Germany, EU push to curb migration via Balkan route

BERLIN (AP) — Germany on Thursday hosted a meeting with representatives of the European Union and several European countries — including from the western Balkans — in an effort to curb migration via the so-called Balkan route.

“We want to protect the people who flee to us from war and political persecution,” German Interior Minister Nancy Faeser said. “At the same time, we also take decisive action against irregular migration … our declared goal is to reduce the rising irregular migration via the western Balkans route.”

In recent months, an increasing number of migrants have been trying to reach wealthier western European countries via the Balkans, often paying smugglers thousands of euros (dollars) to take them across borders without valid travel documents.

The package of measures that western European and EU officials pushed for at the Berlin meeting include aligning the visa policies of western Balkan states Serbia, Albania, Bosnia and Herzegovina, Kosovo, Montenegro and North Macedonia — all of which want to join the 27-nation bloc — with EU standards, combating trafficking of migrants, ensuring effective border protection and speeding up deportations.

Especially Serbia has been pressured by EU countries to restrict its lax entry policies and no longer allow visa-free travel for citizens from India, Tunisia, Morocco and elsewhere. These people often use Serbia as a loophole to enter the continent and continue from there to the west.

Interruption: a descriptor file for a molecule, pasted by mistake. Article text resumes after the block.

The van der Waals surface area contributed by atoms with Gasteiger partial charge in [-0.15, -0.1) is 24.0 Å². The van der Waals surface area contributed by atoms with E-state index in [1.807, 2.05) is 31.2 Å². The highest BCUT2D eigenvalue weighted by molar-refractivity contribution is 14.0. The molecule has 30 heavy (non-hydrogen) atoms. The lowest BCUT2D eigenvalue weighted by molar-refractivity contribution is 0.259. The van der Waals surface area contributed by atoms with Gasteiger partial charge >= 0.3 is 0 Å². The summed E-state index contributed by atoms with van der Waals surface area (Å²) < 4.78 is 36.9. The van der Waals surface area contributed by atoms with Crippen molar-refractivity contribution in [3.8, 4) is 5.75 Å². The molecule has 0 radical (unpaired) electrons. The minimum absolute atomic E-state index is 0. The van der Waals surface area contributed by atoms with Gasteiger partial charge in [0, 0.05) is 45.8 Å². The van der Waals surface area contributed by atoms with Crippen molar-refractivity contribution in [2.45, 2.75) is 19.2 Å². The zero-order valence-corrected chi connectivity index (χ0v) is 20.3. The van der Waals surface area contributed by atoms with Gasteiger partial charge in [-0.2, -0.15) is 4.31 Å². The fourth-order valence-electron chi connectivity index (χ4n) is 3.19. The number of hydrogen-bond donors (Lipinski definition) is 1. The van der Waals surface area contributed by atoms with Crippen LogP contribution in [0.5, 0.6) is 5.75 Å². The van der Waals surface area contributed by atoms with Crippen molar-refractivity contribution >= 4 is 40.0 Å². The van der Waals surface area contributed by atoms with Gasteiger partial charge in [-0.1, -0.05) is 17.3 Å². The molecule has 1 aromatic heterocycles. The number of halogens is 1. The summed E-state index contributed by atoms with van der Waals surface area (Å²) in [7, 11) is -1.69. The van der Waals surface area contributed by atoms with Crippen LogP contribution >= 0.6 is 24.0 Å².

While Germany has welcomed more than 1 million Ukrainian refugees — mostly women and children — who entered legally since Russia attacked the eastern European country on Feb. 24, the government has recently struck a much more hostile tone regarding migrants from more distant parts of the world.

By the end of September, Germany’s federal police had registered almost 58,000 unauthorized entries at the country’s borders — mostly in the east, where the Balkan route ends. According to preliminary figures, there were 12,720 cases in September alone, more than twice as many as a year earlier, dpa reported.

Austria, the Czech Republic and other central European countries have also reported increased entries of migrants and asylum seekers.

Almost 135,000 people had applied for asylum in Germany in 2022 by the end of September. That is around a third more than in the same period last year, according to the Federal Office for Migration and Refugees. However, it’s still a far call from 2015-16, when more than 1 million migrants, mostly from Syria, Iraq and Afghanistan applied for asylum in Germany.

The figures for asylum applications in 2022 are much lower than the total number of refugees because Ukrainians can enter Germany without a visa and do not need to apply for asylum.

Migration expert Gerald Knaus expressed doubt whether officials’ attempts to prevent migration to the EU via the Balkans would curb the current influx.

“Closing the Balkans route has never worked so far,” Knaus told newspaper group RND, adding that “the pressure currently comes not from illegal migration, but from legal migration. Nine out of ten refugees come from Ukraine.”

German cities and communities have recently expressed concern about the difficult housing situation of refugees and have demanded help from the federal government. More Ukrainian refugees are expected to arrive in Germany as winter approaches and Russia’s attacks on Ukraine are becoming increasingly brutal.

A small but vocal far-right minority has also tried to use the refugees as scapegoats for the rising food and energy prices that are linked to Russia’s war on Ukraine.

On Wednesday, a refugee shelter for Ukrainians was burnt down on Germany’s Baltic Coast and investigators said they’re looking into politically motivated arson.

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